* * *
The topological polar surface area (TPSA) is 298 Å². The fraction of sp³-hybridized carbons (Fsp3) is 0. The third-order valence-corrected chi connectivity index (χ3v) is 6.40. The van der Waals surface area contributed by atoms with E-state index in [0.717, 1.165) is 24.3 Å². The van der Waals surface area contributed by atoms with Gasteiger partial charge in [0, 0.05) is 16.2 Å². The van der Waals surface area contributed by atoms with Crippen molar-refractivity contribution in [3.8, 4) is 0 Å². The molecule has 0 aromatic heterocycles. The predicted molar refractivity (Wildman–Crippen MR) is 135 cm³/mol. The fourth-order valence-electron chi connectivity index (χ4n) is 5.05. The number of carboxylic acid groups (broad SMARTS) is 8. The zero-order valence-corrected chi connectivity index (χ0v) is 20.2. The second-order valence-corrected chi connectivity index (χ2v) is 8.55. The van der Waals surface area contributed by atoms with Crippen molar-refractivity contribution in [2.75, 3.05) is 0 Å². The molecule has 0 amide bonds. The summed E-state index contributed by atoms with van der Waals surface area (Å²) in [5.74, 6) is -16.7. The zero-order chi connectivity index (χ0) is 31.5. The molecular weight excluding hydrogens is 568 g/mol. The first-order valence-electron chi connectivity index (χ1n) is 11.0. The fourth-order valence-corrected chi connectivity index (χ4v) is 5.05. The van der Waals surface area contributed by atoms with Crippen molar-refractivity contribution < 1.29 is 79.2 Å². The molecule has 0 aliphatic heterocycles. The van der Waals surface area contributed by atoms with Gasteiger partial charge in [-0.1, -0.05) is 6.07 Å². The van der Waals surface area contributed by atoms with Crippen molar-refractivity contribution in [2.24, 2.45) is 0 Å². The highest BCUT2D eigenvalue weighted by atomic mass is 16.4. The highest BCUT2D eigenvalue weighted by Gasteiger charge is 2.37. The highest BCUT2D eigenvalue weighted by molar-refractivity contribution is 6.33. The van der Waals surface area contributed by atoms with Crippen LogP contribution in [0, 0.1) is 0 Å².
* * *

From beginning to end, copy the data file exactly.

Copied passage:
The topological polar surface area (TPSA) is 298 Å². The fraction of sp³-hybridized carbons (Fsp3) is 0. The third-order valence-corrected chi connectivity index (χ3v) is 6.40. The van der Waals surface area contributed by atoms with E-state index in [0.717, 1.165) is 24.3 Å². The van der Waals surface area contributed by atoms with Gasteiger partial charge in [0, 0.05) is 16.2 Å². The van der Waals surface area contributed by atoms with Crippen molar-refractivity contribution in [3.8, 4) is 0 Å². The molecule has 0 aromatic heterocycles. The predicted molar refractivity (Wildman–Crippen MR) is 135 cm³/mol. The fourth-order valence-electron chi connectivity index (χ4n) is 5.05. The number of carboxylic acid groups (broad SMARTS) is 8. The zero-order valence-corrected chi connectivity index (χ0v) is 20.2. The second-order valence-corrected chi connectivity index (χ2v) is 8.55. The van der Waals surface area contributed by atoms with Crippen molar-refractivity contribution in [2.75, 3.05) is 0 Å². The molecule has 0 amide bonds. The summed E-state index contributed by atoms with van der Waals surface area (Å²) in [5.74, 6) is -16.7. The zero-order chi connectivity index (χ0) is 31.5. The molecular weight excluding hydrogens is 568 g/mol. The first-order valence-electron chi connectivity index (χ1n) is 11.0. The fourth-order valence-corrected chi connectivity index (χ4v) is 5.05. The van der Waals surface area contributed by atoms with Crippen molar-refractivity contribution < 1.29 is 79.2 Å². The molecule has 0 aliphatic heterocycles. The van der Waals surface area contributed by atoms with Gasteiger partial charge in [-0.1, -0.05) is 6.07 Å². The van der Waals surface area contributed by atoms with Crippen molar-refractivity contribution in [2.24, 2.45) is 0 Å². The highest BCUT2D eigenvalue weighted by atomic mass is 16.4. The highest BCUT2D eigenvalue weighted by Gasteiger charge is 2.37. The highest BCUT2D eigenvalue weighted by molar-refractivity contribution is 6.33. The van der Waals surface area contributed by atoms with Crippen LogP contribution in [0, 0.1) is 0 Å².